Israel and Its Adversaries Tiptoe Toward War
(Bloomberg Opinion) -- As President Donald Trump followed through on Monday on his pledge to recognize Israel’s annexation of the Golan Heights, the Middle East is bracing for war.
For the third time in two weeks, a long-range rocket has been fired from the Gaza Strip into Israel, slamming into a house Monday morning and injuring seven civilians.
Israeli Prime Minister Benjamin Netanyahu cut short a visit to Washington. Israel mobilized its military. And leaders of Hamas, the militant Palestinian faction that controls Gaza, have reportedly gone into hiding.
Just two weeks before the next Israeli election, the indicators pointing toward armed conflict have moved into the red zone.
Almost all the involved parties have reasons to welcome a limited escalation. They also have reasons to prevent hostilites from going too far. But fighting can be hard to stop.
The latest crisis began on March 16, when two Hamas rockets landed in the Tel Aviv area. No one was hurt. Hamas said it was a mistake. Israel and Egypt chalked the attack up to “incompetence.” Israel made a limited response that injured two Palestinians. Hamas avoided any retaliation and called off a scheduled protest at the border.
All sides plainly preferred to avoid another conflict.
But that kind of quick de-escalation is now unlikely, particularly for Netanyahu, who cannot afford to look weak.
On the other side, it’s easy to see why someone in Gaza decided to instigate a military crisis.
Hamas is in political trouble. It's been facing angry demonstrations by Gazans under the banner, "We want to live,” protesting Hamas mismanagement, brutality and authoritarianism. Hamas has responded with more repression.
The protests are the latest manifestation of a growing humanitarian and governance crisis facing Hamas, which has not found a way to bring international humanitarian aid and reconstruction to the overcrowded, impoverished and quarantined territory it rules.
Hamas leaders may not all want a new war. The group says the rocket attacks have been mistakes, implausibly blaming the latest one on "bad weather."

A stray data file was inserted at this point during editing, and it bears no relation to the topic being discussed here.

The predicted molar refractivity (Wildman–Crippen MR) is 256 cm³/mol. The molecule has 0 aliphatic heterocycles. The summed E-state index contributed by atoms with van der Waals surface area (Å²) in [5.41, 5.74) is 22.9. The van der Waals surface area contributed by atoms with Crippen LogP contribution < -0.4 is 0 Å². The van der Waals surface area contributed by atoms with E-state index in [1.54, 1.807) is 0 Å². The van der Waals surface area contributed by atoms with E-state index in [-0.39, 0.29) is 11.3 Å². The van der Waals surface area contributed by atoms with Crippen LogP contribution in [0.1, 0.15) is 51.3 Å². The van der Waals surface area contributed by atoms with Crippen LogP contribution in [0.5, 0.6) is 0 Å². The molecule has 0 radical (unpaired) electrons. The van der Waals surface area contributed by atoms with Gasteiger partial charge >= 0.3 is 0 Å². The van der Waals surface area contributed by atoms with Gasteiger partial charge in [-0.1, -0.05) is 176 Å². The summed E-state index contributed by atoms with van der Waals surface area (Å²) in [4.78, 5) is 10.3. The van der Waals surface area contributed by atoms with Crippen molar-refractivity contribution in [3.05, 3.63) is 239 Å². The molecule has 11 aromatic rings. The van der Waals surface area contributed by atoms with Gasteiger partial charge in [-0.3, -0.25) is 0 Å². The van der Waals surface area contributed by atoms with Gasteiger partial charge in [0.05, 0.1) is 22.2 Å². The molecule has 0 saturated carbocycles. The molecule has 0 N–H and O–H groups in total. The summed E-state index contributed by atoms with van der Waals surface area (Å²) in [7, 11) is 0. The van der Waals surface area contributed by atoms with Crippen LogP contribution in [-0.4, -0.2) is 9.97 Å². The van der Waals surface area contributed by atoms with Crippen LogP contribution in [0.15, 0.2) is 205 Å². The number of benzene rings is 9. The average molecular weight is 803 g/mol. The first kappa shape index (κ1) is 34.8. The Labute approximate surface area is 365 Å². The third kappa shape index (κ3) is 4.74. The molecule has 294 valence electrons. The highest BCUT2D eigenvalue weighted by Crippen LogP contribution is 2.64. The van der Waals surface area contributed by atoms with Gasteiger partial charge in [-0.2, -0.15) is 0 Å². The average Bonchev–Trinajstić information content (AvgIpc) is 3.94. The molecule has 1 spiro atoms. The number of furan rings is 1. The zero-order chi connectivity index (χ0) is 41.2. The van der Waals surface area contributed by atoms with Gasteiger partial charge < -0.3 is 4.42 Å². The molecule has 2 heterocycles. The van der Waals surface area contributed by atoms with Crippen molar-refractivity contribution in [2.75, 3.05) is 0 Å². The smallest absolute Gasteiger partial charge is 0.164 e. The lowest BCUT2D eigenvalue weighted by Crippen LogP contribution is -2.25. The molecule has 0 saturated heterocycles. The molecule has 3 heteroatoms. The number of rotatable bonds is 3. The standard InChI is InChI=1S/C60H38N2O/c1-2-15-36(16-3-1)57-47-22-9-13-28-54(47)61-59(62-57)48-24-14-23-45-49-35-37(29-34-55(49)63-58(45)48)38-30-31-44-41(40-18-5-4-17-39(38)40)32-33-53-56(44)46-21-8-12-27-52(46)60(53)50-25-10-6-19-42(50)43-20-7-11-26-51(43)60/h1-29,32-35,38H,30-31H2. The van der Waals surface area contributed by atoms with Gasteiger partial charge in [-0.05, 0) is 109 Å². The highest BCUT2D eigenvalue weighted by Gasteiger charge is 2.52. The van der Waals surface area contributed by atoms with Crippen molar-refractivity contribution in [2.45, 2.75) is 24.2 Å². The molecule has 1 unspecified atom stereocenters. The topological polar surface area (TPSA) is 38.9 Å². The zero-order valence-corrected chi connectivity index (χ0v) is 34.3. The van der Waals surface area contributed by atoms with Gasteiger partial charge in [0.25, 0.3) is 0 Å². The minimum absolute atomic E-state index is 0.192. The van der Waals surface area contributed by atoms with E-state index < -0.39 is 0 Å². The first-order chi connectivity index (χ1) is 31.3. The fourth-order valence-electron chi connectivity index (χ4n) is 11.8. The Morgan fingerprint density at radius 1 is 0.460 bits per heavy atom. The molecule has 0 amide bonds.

On March 16, Netanyahu had every reason to avoid another major conflict with Hamas to distract from the Israeli election. This time he has little choice. Adding to the chance of armed confrontation, Egypt signaled Hamas that it would face the consequences of continued attacks on Israel unaided.
Moreover, a limited but robust military exchange could help Netanyahu push back against a strong electoral threat posed by the Blue-White Coalition, led by three noted generals.
And Israel's other major antagonists, the Lebanon-based Hezbollah paramilitary force and its Iranian patrons, seem to be itching for a fight. Iran has been hobbled by intensifying U.S. economic sanctions and other pressure, and is looking for chances to flex regional muscles.
Trump's announcement on Golan has generated new opportunities for Arab and Islamic forces looking to assert leadership credentials in the struggle against Israel.
Trump’s blessing of Israel’s annexation of Golan and Jerusalem could prove especially useful for Iran and its Shiite proxies. Distrusted by many Arabs, they can now pose as champions of Arab and Muslim interests against Israeli expansion and U.S. imperialism.
They’ll also see a chance to prevent Hamas from being credited for leading the confrontation in the name of Sunni Islamists, benefiting newly assertive Turkey and its Muslim Brotherhood allies rather than Iran.
But all sides also have reason to be careful. Hamas knows it would lose any sustained military conflict with Israel. Even the political benefits it seeks depend on escaping without so much damage to Gaza that it would provoke further public wrath.
Netanyahu could benefit politically from a brief exchange, but not if Israel gets dragged into a protracted war in Gaza, loses soldiers or sustains damaging rocket attacks on its population centers, or comes under withering international criticism.
And Hezbollah and Iran don’t want Israel to launch an all-out air offensive against Hezbollah's new assets and capabilities in Syria, and even in Lebanon, degrading and reversing many of their gains from the Syrian war.
A brief Middle East conflict now seems likely, with all sides seeing potential benefits. But once a fight gets started, pulling back is easier said than done.
This column does not necessarily reflect the opinion of the editorial board or Bloomberg LP and its owners.
Hussein Ibish is a senior resident scholar at the Arab Gulf States Institute in Washington.
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